Friday, August 14, 2015

Where should the searchers search?

With the approach of the 2015 dive season, it won't be long before Ryan Harris, Marc-André Bernier, and the rest of the Parks Canada team return to HMS "Erebus" to renew their search for artifacts. This fabled vessel, certainly, has a wealth of secrets to tell -- but where to begin? Even with ideal conditions, the window for open-water dives is a limited one, and time will always be of the essence.

My personal expectation is that they will start with the stern of the ship. In the debris near there, we've already seen what looks like a table leg from a table shown in Sir John Franklin's cabin. Given the damage to this area, other items -- maps, log-books, and personal effects -- that were stored in Franklin's cabin are most likely to be found here. And, though the damage is regrettable, it's much easier to dive safely when one doesn't have to worry about enclosed spaces and diver safety. Small items that might otherwise escape notice -- message cylinders, eyeglasses, or (should they have been made and left behind) Daguerreotype plates, would all be much more readily found if one can sift freely through the silt, which itself forms an excellent preservative.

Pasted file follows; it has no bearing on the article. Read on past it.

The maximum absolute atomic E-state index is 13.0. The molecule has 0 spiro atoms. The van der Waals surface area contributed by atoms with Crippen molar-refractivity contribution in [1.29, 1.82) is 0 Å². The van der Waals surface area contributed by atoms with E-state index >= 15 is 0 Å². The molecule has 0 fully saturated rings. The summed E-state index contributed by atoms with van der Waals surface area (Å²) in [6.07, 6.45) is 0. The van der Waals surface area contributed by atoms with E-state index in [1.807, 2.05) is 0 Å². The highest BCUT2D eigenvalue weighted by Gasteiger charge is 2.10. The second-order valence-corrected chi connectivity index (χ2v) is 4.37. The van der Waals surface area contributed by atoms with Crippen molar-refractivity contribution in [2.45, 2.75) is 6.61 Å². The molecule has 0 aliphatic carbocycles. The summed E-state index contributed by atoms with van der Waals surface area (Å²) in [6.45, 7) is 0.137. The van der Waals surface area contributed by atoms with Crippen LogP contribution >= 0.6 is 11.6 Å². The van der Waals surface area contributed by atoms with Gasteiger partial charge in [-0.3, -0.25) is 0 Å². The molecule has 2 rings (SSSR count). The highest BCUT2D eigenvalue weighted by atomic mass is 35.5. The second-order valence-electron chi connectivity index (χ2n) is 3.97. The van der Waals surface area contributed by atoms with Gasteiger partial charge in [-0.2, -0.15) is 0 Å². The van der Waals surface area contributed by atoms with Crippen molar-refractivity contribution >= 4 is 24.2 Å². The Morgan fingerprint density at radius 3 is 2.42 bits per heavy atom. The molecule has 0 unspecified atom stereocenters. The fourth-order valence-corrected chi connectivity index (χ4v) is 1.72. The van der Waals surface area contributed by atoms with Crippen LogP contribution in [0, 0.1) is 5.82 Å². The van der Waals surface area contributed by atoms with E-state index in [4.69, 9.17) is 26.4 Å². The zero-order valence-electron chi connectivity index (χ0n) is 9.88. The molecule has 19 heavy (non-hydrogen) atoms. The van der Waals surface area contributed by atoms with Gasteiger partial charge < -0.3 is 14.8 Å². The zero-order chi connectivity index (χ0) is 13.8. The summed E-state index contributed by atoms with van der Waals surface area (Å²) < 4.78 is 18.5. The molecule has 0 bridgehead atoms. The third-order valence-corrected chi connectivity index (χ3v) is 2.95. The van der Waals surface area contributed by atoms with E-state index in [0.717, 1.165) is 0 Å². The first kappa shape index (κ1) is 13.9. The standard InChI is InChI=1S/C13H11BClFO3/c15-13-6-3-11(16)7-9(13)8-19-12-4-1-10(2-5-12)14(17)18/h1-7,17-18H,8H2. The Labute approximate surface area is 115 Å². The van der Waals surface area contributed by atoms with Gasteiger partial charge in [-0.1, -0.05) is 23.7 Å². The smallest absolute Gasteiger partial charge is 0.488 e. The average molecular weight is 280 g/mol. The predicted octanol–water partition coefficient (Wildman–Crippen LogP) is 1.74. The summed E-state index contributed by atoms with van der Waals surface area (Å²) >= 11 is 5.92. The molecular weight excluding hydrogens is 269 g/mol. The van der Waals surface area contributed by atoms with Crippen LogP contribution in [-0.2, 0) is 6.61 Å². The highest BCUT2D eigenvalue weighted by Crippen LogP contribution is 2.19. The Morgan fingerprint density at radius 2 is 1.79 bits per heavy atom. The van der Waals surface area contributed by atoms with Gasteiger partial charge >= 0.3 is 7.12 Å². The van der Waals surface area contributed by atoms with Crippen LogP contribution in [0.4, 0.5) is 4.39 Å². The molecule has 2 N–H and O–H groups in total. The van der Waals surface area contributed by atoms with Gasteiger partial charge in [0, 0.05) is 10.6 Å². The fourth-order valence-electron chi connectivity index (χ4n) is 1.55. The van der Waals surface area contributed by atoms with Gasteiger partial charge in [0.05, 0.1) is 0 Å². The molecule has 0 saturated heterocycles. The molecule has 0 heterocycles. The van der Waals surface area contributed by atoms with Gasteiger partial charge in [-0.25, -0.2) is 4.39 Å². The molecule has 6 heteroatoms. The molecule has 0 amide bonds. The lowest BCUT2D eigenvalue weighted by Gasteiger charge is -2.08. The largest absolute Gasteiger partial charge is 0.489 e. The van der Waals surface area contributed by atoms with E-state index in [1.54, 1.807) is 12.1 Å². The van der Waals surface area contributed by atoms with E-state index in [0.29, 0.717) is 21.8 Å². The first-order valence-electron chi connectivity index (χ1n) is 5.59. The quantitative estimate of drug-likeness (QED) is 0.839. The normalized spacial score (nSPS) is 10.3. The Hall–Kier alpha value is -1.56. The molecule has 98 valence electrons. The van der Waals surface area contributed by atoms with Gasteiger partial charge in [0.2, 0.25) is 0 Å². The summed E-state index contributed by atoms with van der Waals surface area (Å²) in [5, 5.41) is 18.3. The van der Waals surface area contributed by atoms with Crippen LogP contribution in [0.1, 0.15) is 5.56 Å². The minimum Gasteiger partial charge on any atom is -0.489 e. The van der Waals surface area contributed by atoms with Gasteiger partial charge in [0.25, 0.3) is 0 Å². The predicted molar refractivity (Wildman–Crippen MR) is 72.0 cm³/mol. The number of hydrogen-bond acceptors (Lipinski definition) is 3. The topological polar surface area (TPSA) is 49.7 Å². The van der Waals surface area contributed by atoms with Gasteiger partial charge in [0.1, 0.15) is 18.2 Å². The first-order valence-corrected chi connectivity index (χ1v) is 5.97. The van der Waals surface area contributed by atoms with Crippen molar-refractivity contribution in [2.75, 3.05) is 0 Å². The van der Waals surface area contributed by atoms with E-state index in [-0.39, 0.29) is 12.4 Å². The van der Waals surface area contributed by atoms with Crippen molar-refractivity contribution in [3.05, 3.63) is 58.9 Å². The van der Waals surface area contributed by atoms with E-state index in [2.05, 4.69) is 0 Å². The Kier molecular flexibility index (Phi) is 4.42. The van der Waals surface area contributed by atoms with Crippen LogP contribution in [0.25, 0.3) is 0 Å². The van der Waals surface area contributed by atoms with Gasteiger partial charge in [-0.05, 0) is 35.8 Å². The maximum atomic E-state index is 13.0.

Secondly, it looks to me as though it may be quite possible that the ship's modified railway engine may be in this vicinity, or at least visible from there. Given its weight, and that fact that it was primarily secured in place by bulk alone, I'd think that there's a fair chance that it has settled to the aft of its original, installed location. It may be too delicately situated to move, but detailed imagery could help confirm the type of engine used, and settle many decades of research and speculation.

If time allows, it would be ideal to also search the officers' cabins, particularly Fitzjames's -- and they would be next in proximity if the search moves in a forward direction. It may be difficult for divers to enter the main area below decks, but if they can direct an ROV into that area, some imagery of the Fraser stove, which we've been told is still in situ, would be wonderful.